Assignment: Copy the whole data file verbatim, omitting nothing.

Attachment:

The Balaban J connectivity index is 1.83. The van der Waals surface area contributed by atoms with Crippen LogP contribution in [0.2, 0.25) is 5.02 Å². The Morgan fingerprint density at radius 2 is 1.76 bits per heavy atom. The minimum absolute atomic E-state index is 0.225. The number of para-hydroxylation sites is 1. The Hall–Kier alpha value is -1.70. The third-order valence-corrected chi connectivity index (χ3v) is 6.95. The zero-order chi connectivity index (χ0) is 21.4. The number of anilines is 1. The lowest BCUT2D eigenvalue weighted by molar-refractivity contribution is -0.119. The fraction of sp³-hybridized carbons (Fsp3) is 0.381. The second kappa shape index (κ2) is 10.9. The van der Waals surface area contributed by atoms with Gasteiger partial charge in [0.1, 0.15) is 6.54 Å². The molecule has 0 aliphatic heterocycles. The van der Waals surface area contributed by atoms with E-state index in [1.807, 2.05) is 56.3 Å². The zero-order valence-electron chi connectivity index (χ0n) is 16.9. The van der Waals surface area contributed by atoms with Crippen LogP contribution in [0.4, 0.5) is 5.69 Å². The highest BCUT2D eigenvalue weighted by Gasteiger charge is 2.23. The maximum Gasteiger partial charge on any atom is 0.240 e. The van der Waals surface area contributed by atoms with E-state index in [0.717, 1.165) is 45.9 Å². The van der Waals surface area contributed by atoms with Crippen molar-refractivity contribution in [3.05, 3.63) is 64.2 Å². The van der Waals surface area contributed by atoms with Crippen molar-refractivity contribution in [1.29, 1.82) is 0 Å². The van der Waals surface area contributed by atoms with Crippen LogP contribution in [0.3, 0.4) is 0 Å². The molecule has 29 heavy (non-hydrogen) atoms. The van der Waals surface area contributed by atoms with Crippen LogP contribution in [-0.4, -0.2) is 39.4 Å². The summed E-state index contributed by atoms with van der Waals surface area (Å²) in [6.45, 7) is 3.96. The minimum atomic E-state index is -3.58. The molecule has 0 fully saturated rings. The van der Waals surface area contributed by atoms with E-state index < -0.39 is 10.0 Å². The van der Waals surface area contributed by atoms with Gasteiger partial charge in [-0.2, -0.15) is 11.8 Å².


The Balaban J connectivity index is 1.83. The van der Waals surface area contributed by atoms with Crippen LogP contribution in [0.2, 0.25) is 5.02 Å². The Morgan fingerprint density at radius 2 is 1.76 bits per heavy atom. The minimum absolute atomic E-state index is 0.225. The number of para-hydroxylation sites is 1. The Hall–Kier alpha value is -1.70. The third-order valence-corrected chi connectivity index (χ3v) is 6.95. The zero-order chi connectivity index (χ0) is 21.4. The number of anilines is 1. The lowest BCUT2D eigenvalue weighted by molar-refractivity contribution is -0.119. The fraction of sp³-hybridized carbons (Fsp3) is 0.381. The second kappa shape index (κ2) is 10.9. The van der Waals surface area contributed by atoms with Gasteiger partial charge in [0.1, 0.15) is 6.54 Å². The molecule has 0 aliphatic heterocycles. The van der Waals surface area contributed by atoms with E-state index in [1.807, 2.05) is 56.3 Å². The zero-order valence-electron chi connectivity index (χ0n) is 16.9. The van der Waals surface area contributed by atoms with Crippen LogP contribution in [0.4, 0.5) is 5.69 Å². The highest BCUT2D eigenvalue weighted by Gasteiger charge is 2.23. The maximum Gasteiger partial charge on any atom is 0.240 e. The van der Waals surface area contributed by atoms with E-state index in [0.717, 1.165) is 45.9 Å². The van der Waals surface area contributed by atoms with Crippen molar-refractivity contribution in [3.05, 3.63) is 64.2 Å². The van der Waals surface area contributed by atoms with Crippen molar-refractivity contribution in [1.29, 1.82) is 0 Å². The van der Waals surface area contributed by atoms with Crippen LogP contribution in [0.3, 0.4) is 0 Å². The molecule has 29 heavy (non-hydrogen) atoms. The van der Waals surface area contributed by atoms with Crippen LogP contribution in [-0.4, -0.2) is 39.4 Å². The summed E-state index contributed by atoms with van der Waals surface area (Å²) in [6.45, 7) is 3.96. The minimum atomic E-state index is -3.58. The molecule has 0 fully saturated rings. The van der Waals surface area contributed by atoms with E-state index < -0.39 is 10.0 Å². The van der Waals surface area contributed by atoms with Gasteiger partial charge in [-0.2, -0.15) is 11.8 Å².